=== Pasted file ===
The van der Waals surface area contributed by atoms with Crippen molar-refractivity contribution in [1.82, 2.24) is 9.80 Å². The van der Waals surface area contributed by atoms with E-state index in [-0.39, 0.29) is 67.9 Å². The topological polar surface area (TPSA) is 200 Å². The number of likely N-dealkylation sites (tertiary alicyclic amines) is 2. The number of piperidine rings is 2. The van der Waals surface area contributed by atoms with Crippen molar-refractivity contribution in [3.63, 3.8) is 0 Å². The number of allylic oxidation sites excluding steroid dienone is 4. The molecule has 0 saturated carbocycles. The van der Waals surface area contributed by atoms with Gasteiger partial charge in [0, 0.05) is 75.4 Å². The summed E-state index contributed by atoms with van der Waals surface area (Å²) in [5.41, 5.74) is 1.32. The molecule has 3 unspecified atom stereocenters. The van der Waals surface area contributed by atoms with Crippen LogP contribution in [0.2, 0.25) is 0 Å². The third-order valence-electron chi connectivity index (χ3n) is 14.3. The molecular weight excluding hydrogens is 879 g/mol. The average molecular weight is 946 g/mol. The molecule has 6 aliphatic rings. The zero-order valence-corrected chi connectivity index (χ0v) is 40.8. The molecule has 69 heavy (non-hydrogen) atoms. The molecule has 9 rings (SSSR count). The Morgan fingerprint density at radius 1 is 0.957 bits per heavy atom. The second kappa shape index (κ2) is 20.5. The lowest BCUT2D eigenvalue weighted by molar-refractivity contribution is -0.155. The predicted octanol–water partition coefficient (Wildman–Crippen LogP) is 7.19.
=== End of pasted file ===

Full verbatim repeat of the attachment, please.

The van der Waals surface area contributed by atoms with Crippen molar-refractivity contribution in [1.82, 2.24) is 9.80 Å². The van der Waals surface area contributed by atoms with E-state index in [-0.39, 0.29) is 67.9 Å². The topological polar surface area (TPSA) is 200 Å². The number of likely N-dealkylation sites (tertiary alicyclic amines) is 2. The number of piperidine rings is 2. The van der Waals surface area contributed by atoms with Crippen molar-refractivity contribution in [3.63, 3.8) is 0 Å². The number of allylic oxidation sites excluding steroid dienone is 4. The molecule has 0 saturated carbocycles. The van der Waals surface area contributed by atoms with Gasteiger partial charge in [0, 0.05) is 75.4 Å². The summed E-state index contributed by atoms with van der Waals surface area (Å²) in [5.41, 5.74) is 1.32. The molecule has 3 unspecified atom stereocenters. The van der Waals surface area contributed by atoms with Crippen LogP contribution in [0.2, 0.25) is 0 Å². The third-order valence-electron chi connectivity index (χ3n) is 14.3. The molecular weight excluding hydrogens is 879 g/mol. The average molecular weight is 946 g/mol. The molecule has 6 aliphatic rings. The zero-order valence-corrected chi connectivity index (χ0v) is 40.8. The molecule has 69 heavy (non-hydrogen) atoms. The molecule has 9 rings (SSSR count). The Morgan fingerprint density at radius 1 is 0.957 bits per heavy atom. The second kappa shape index (κ2) is 20.5. The lowest BCUT2D eigenvalue weighted by molar-refractivity contribution is -0.155. The predicted octanol–water partition coefficient (Wildman–Crippen LogP) is 7.19.